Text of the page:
The question involves a query about the interpretation of Matthew 22:14 'For many are invited, but few are chosen'. In the banquet, only one guest is expelled, should it be many are chosen, and few are expelled?
Who are the "many" (invited) and "few" (chosen)?
The Jews might be able to perceive the parable of the Banquet referred to the feast of salvation in the End Times, if they remembered the book of Isaiah;
On this mountain the Lord Almighty will prepare a feast of rich food for all peoples, a banquet of aged wine — the best of meats and the finest of wines. (Isaiah 25:6 NIV)
Whether they understood the people in Matthew 22:10 refers to the Gentiles is not known. So many are called, but the parable doesn't say how is one to be chosen. The parable just give a hint there is one who doesn't dress properly is expelled. So this one is a typical figure to many who would be expelled. In other words, "many are invited" does not equal to "many are chosen". The invitation is just the beginning, each guest has to be justified their qualification.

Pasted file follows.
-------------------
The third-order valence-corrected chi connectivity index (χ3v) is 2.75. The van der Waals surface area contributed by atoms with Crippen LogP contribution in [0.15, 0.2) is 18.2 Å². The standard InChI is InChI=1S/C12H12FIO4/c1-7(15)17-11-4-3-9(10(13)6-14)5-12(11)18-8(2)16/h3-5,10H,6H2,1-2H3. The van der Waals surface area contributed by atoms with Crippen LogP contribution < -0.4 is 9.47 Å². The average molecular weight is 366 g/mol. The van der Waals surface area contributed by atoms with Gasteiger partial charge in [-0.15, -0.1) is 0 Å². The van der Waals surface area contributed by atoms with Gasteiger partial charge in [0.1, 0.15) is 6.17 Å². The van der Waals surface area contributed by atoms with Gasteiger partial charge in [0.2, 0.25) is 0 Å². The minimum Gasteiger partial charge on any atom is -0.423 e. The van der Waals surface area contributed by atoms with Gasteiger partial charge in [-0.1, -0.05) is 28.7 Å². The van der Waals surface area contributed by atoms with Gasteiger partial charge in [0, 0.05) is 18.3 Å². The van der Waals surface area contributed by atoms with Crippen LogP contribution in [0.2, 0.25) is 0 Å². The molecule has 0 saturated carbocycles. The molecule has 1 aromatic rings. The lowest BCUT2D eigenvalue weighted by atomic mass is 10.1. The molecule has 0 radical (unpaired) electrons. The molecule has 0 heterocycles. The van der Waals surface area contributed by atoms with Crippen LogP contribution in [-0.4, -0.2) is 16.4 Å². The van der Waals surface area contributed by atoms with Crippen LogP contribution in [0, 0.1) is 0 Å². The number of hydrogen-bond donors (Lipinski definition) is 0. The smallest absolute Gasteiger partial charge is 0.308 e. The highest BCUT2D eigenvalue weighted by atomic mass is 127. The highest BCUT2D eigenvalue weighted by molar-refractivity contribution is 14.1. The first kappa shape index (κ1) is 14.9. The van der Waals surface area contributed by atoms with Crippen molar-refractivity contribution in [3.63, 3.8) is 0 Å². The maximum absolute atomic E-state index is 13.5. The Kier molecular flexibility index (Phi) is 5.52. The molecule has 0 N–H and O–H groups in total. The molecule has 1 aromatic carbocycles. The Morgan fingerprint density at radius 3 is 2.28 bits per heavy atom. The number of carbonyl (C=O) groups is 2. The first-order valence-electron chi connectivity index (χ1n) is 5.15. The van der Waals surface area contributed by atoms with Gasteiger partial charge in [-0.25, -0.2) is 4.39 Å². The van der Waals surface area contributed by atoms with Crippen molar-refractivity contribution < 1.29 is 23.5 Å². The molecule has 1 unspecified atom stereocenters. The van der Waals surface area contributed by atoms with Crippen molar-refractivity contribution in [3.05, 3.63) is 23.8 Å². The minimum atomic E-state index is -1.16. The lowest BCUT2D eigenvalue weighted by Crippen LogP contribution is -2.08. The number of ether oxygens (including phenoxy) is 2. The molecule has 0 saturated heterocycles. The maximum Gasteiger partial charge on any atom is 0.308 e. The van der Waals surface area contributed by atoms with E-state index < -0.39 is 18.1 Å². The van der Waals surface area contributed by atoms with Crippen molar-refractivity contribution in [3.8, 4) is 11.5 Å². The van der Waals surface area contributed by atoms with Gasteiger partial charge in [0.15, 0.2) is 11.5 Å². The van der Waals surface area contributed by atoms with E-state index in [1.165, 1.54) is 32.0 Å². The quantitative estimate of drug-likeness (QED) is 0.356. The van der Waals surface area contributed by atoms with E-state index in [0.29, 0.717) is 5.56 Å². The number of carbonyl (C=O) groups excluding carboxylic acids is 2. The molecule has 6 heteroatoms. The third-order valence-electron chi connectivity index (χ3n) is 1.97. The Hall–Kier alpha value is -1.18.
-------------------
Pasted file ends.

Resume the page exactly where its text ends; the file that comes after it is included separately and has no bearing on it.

In Revelation, we see who is chosen, the one who is victorious
The one who is victorious will, like them, be dressed in white. I will never blot out the name of that person from the book of life, but will acknowledge that name before my Father and his angels. (Revelation 3:5 NIV)
We see the 24 elders are dressed in white (Rev 4:4); the great multitude are also wearing white robes (Rev 7:9), white robe that was given (Rev 6:11). So the chosen one is one who is victorious and is given white robe to wear.
The word 'few' in the statement 'For many are invited, but few are chosen' has not been fully revealed in the parable, but it is clear as a warning to the invitee avoid to be one of the 'many'.